Tuesday, June 12, 2012

The Word of the Day is Onuphrius

The line goes, "If you were on a deserted island, what are the 5 (fill in the blank)s that you could not live without?"

If I were on a deserted island, then I'd have to bring along the Desert Fathers. This book is in the top 2 of my top 5 books:

Am I the only one seeing Obi Wan Kenobi and Billy Joel?
When I'm out of reading material and knocking around looking for something that isn't a comic book or boring, I pick this baby up and am never disappointed.

Onuphrius is also called Humphrey. Ha. Funny
In short, the "Desert Fathers" were the earliest monks in the Christian tradition. They settled in the desert of Egypt around the first century of Christianity to abandon the world (the cities) and to live lives of contemplation, penance and service. They set up cells and communities that lasted for about 500 years. Some communities, in a form, exist today.
Rare did the monk go back to the city or when a city dweller would come to the desert for a prayer or counsel, sometimes the monk would ignore the request or keep the visit short. So short sometimes that they would only give the seeker a word. This response became so expected that the person would ask, "A word, father?"
If I were a monk, I'd mess with them and say a word like, "Cheese" or "Slacks" or "Monkey" which are three very funny words.

Today on the ancient church calendar, one of the greatest desert monks is remembered. Onuphrius,was the legendary hermit who supposedly got his catechism from a deer, received Communion daily from an angel and wore nothing but a beard and leaves. He claimed that he lived "in the love of God".

Freedom from concern or worry was a goal of the desert monk. To follow Christ's command that we "not worry about tomorrow" (Mt 6:34), the monks would abandon anything that smacked of self-sufficiency and invest in radical trust. The rules they lived under were either enforced communally or under the supervision of the "Father" of the fathers (sort of what an abbot does now). Even though they lived rigorously, they didn't live foolishly. They made rope to sell which took care of some of their needs. Sometimes the errant monk would decide he was too holy for work and rules and claim he'd reached perfection. One such story tells of a monk stripping naked and wandering into the desert because he'd become as pristine as an angel. A few days later, he was banging on the door of the conclave to be let in. A monk yelled back, "It can't be you (I think it was Colobus, because this is soooooooooooo Colobus) because he's an angel now."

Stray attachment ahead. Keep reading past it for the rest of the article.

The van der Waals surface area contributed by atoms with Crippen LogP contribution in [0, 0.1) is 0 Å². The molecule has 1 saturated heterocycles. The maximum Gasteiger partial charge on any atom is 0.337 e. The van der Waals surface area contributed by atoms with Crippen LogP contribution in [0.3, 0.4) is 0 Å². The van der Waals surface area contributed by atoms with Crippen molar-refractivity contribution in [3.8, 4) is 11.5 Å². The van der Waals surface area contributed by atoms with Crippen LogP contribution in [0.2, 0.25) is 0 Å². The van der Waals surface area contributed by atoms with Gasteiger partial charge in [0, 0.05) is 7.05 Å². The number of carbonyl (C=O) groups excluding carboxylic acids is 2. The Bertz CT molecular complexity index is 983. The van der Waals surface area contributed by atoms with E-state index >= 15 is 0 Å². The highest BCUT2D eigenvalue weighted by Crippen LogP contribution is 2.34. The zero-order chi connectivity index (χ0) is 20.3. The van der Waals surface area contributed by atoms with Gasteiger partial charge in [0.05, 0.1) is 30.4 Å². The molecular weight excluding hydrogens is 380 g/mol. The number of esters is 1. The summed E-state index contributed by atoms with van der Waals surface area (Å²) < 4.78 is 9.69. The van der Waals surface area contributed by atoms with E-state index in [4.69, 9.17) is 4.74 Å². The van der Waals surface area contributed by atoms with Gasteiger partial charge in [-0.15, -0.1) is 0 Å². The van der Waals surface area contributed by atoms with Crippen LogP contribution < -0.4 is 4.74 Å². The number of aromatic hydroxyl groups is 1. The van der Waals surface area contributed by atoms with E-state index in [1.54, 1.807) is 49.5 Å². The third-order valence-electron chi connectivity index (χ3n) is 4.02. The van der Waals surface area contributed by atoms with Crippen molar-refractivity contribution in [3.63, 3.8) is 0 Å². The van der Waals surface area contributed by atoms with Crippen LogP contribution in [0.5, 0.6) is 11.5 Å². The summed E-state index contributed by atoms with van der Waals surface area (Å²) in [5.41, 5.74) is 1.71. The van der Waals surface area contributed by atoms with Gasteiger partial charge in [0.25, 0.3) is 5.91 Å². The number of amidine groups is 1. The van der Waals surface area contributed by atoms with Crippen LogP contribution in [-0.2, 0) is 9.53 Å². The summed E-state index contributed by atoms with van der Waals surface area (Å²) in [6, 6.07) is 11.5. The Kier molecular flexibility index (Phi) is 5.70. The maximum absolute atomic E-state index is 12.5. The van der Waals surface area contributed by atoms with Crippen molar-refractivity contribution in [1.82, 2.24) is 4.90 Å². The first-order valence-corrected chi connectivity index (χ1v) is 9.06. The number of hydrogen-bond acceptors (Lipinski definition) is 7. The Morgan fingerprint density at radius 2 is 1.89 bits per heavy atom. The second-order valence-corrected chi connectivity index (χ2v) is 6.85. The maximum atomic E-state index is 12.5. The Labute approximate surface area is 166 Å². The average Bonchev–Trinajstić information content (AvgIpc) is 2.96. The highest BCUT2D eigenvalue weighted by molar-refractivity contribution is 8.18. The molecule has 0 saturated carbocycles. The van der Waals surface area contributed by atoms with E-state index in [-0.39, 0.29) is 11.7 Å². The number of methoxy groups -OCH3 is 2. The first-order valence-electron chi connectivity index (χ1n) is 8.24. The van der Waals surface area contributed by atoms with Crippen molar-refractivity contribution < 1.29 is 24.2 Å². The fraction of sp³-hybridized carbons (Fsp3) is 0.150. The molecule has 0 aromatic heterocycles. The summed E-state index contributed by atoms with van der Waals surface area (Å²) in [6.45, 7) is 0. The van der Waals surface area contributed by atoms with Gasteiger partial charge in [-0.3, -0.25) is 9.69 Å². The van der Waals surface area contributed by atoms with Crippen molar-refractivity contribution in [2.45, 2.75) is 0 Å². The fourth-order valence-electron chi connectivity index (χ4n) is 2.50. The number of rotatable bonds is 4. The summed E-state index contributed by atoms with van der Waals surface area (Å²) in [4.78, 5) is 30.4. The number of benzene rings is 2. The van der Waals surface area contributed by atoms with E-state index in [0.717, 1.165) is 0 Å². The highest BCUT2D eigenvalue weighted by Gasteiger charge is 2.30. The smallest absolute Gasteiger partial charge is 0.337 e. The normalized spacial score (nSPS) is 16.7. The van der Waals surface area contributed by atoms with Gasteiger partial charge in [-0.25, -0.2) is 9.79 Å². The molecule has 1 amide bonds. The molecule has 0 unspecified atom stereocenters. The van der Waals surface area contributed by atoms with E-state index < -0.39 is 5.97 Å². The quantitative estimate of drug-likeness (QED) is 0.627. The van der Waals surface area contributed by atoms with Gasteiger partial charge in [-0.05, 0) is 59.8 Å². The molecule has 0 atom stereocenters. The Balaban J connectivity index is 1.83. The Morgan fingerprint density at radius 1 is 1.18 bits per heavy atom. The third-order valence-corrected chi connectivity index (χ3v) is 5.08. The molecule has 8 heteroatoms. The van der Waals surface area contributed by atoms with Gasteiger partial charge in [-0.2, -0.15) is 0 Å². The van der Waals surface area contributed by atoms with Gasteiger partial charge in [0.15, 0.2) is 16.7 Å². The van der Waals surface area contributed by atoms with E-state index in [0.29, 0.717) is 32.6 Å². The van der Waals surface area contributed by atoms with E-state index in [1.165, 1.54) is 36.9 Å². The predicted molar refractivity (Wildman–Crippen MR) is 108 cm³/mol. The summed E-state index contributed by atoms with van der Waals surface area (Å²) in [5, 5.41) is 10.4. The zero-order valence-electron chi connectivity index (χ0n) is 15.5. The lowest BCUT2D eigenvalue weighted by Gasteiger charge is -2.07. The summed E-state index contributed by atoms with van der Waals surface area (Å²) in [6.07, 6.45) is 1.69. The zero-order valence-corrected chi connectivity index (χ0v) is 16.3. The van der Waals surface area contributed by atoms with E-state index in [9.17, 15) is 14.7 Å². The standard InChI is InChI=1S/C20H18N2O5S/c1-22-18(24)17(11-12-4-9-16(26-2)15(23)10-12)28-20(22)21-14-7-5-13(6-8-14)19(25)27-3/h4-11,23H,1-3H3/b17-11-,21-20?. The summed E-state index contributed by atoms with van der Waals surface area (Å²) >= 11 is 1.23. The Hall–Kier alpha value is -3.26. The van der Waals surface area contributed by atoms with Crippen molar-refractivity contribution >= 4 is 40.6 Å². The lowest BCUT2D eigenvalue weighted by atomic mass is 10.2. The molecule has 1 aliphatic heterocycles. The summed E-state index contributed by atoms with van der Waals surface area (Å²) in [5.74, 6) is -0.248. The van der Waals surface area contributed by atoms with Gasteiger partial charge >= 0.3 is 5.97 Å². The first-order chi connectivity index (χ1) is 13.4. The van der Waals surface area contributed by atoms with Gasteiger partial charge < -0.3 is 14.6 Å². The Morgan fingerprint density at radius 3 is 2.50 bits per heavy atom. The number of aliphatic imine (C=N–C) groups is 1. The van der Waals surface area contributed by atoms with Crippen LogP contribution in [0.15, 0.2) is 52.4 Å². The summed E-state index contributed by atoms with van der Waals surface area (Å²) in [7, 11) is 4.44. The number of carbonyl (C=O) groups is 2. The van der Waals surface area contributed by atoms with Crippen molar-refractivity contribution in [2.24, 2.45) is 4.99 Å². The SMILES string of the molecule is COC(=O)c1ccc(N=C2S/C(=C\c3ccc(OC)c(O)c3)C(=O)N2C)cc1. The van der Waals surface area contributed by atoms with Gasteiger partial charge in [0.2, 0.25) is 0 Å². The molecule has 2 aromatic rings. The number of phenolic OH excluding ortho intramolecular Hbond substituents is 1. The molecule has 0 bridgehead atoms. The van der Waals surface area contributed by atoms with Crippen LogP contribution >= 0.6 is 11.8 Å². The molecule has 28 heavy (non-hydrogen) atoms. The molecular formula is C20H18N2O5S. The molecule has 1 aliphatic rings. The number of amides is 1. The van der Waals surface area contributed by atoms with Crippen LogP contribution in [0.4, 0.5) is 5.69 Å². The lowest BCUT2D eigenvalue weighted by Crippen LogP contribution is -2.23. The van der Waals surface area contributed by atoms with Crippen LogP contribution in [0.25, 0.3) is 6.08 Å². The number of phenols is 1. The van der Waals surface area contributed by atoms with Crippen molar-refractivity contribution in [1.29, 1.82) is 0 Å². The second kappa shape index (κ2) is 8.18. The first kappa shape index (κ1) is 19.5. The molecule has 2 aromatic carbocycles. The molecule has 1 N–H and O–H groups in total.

Mr. Natural would be an awesome desert father.

Monastic doozshery.

The Desert Fathers "speak" to me unlike the more sensitive and gentle spiritual writers. Some people like "Chicken Soup for the Soul", I like the Soup Nazis of the Soul. NO FREE HUGS FOR YOU! I like my spiritual counsel grumpy, old and quick. Mr. Natural style.

If you want some good summer reading that is both spiritually challenging and entertaining, get this book. The translation by Benedicta Ward is the best (she was an Anglican nun) and it's available from amazon and other places. It's cheap too. About 10 bucks or in monk terms, 2 ropes.

Again, it's an inspiring book but as a pastor I have to caution the reader "DO NOT TRY THIS AT HOME" before they run off, go buck-nekkid and wait for a forest animal to teach them. Oxford Police will think you're on acid and take you back to the frat house.

Just saying.